Bill Rosenberger of The Herald-Dispatch interviews College Summit alumni and volunteers who attend or graduated from Marshall University about why they give back to College Summit.
HUNTINGTON — Marshall University sophomore Jamecia James is working hard this weekend as a volunteer with the national program College Summit.
The program aims to better prepare high school students, primarily those who would be the first in their family to go to college, entering their senior year with a better understanding of the college application process and a glimpse of living on campus.
James, from Charleston, attended College Summit in 2009 at West Virginia State University. It was there she participated in one of the writing sessions to help students write their personal mission statements.
“My personal statement earned me two scholarships,” James said Friday, during the first of four College Summit weekends to be held on Marshall’s campus this summer.
“The coaches and leaders pushed my limits, to go the extra mile,” she said.
During the four-day sessions, students work with alumni leaders such as James, who went through the program and are now volunteering their summers to give back to a program they say helped them.
Students go through sessions on college admissions, touring the campus, meeting one-on-one with a college counselor and learning how to take these new tools back to their school to share with their peers.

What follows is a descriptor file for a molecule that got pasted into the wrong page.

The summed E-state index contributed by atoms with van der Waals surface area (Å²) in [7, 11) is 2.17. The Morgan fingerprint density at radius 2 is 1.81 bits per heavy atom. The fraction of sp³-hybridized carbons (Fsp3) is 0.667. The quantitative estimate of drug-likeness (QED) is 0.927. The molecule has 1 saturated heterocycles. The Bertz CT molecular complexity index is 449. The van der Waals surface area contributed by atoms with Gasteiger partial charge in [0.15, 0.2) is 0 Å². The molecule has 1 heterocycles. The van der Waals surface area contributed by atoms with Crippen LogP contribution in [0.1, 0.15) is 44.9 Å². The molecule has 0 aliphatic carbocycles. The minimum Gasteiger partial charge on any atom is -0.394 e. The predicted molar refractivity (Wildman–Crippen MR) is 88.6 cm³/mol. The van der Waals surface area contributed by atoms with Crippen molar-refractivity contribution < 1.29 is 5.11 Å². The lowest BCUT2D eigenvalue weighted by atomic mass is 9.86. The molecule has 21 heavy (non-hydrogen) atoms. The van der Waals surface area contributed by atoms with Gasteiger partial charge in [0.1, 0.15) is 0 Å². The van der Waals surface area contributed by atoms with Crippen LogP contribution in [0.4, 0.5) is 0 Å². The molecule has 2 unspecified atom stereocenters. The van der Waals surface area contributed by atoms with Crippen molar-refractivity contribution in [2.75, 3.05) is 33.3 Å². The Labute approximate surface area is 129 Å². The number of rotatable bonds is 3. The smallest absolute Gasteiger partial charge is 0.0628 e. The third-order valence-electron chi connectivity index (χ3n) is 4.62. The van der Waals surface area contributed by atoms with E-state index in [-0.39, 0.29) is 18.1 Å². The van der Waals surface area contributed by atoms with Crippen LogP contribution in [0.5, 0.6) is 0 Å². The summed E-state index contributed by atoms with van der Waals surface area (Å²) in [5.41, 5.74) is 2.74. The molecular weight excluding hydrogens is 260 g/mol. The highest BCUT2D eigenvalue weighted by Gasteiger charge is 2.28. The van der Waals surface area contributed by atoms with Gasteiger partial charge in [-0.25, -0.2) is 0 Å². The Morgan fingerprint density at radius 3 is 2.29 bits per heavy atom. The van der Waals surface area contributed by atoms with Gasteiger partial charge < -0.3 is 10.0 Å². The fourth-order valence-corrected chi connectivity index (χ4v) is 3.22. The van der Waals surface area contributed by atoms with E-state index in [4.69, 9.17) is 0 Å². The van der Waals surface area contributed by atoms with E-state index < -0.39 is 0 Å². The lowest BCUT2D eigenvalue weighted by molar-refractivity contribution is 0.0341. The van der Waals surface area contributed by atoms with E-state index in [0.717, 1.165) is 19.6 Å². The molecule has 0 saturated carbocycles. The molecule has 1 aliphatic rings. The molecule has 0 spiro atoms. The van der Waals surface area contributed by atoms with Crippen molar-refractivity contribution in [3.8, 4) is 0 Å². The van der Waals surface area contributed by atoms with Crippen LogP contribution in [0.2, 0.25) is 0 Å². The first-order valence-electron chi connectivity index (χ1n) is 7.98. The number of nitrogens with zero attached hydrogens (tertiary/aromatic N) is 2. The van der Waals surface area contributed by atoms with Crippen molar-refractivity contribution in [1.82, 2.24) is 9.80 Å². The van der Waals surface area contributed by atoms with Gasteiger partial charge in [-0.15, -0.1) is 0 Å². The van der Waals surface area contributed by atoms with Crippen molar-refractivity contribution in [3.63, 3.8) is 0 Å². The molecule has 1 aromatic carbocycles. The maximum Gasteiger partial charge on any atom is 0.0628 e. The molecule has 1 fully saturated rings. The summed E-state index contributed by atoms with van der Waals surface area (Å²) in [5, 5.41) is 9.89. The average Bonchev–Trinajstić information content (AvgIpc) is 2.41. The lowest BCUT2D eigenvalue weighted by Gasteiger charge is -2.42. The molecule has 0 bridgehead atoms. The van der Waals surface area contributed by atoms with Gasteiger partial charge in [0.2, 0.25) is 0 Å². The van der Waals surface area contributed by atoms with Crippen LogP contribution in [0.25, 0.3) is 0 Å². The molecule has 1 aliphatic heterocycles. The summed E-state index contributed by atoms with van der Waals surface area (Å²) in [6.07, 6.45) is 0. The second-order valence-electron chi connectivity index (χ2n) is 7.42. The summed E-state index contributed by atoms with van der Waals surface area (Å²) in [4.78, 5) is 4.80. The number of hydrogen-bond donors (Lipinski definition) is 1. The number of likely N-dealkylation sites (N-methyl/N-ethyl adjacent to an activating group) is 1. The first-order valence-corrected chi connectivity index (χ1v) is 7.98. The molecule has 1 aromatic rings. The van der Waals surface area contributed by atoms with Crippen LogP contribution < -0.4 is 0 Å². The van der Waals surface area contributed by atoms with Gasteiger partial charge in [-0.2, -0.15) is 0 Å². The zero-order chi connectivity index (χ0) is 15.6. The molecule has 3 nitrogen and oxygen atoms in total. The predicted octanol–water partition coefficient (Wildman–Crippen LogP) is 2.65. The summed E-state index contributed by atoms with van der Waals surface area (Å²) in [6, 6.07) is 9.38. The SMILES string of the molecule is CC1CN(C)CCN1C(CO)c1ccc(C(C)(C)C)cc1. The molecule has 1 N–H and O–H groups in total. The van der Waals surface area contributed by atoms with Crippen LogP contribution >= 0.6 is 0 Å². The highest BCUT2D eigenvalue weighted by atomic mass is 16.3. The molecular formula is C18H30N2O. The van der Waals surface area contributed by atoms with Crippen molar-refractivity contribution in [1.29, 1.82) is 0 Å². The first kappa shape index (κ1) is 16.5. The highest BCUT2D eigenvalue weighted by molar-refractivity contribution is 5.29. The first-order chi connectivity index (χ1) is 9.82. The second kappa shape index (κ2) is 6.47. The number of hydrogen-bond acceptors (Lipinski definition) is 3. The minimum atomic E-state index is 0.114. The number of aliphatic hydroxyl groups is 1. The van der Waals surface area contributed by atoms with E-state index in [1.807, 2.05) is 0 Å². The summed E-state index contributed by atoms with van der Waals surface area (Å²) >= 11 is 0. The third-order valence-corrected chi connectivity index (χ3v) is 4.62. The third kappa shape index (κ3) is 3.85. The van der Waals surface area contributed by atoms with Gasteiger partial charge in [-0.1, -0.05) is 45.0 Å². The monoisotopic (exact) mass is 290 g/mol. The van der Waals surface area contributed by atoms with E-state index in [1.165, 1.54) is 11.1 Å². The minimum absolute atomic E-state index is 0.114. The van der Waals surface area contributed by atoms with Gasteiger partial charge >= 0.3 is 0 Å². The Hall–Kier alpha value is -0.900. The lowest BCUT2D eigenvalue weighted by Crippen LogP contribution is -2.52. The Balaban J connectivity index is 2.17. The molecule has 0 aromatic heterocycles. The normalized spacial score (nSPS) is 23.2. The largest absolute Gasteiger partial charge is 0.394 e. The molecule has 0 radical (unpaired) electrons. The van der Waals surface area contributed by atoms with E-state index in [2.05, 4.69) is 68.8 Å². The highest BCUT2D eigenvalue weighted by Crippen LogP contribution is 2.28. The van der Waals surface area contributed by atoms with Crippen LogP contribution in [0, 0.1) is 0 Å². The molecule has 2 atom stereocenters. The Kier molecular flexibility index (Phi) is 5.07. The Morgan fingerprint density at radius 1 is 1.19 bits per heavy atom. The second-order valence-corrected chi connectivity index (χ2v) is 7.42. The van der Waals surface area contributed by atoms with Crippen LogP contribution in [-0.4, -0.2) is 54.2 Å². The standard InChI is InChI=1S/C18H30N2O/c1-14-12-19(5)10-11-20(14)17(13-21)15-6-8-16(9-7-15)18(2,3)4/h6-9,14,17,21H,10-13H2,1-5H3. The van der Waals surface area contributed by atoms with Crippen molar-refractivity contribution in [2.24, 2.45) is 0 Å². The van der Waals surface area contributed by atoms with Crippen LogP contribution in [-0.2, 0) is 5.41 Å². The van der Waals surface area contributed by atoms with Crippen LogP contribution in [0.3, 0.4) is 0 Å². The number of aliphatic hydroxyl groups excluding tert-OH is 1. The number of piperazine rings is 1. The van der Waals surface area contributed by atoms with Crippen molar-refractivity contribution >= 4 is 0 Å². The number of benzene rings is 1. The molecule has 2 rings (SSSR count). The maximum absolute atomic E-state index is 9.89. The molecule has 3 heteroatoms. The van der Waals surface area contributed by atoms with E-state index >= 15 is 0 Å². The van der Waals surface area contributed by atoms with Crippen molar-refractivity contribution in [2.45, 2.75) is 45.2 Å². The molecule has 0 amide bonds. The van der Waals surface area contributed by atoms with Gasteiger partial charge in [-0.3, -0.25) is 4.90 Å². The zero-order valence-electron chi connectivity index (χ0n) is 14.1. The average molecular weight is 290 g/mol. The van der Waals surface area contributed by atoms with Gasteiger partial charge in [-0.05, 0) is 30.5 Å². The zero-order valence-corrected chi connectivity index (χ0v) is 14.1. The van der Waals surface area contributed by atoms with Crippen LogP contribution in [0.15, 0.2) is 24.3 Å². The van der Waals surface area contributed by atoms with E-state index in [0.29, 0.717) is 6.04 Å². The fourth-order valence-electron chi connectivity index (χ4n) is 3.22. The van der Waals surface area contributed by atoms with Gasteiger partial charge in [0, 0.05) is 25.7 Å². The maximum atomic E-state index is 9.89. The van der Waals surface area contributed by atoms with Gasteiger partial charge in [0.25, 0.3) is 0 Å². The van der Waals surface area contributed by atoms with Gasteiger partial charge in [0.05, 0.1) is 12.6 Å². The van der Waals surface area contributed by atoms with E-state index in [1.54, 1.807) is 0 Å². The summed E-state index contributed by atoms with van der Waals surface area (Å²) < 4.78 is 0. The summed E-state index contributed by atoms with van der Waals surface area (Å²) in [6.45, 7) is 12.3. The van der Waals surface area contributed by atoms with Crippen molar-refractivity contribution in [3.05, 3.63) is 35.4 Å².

Jennifer Wood, the West Virginia community relations specialist for College Summit, said there are 62 students from Kanawha and Wyoming counties. More students from various counties also will attend June 23-26, July 7-10 and July 14-17.
Morgan Shillingburg, who just graduated from Marshall, said the program “flat out works.”
“There are a lot of community outreach programs like this ... but (College Summit) is about teaching them how to fight, to get it for themselves,” he said. “It empowers them.”
Shillingburg has worked with College Summit for the past four years and said his observations are that college is a big question mark for the students who come. Some aren’t sure if they want to attend college, some don’t know what to do to get in and others are nervous or have questions about various aspects of college life, such as living in the dorm with a new roommate.
“We’re able to walk the students through the entire process,” Wood added.
Fourth-year student Brian Summers said he shares a very personal experience about his first year of college at Marshall. He was put on academic probation after his first semester, didn’t catch up in the spring and was placed on academic suspension the following fall semester. He has since righted the ship, but he said his College Summit experience in 2007 helped him get through the re-enrollment process with Marshall and financial aid.
“Last year, I received four or five acknowledgments (from the students) about my experience,” Summers said. “They said it saved their college future.”
Don Cheadle College Summit Founding Spokesman
Learn more about College Summit by watching this informational video.
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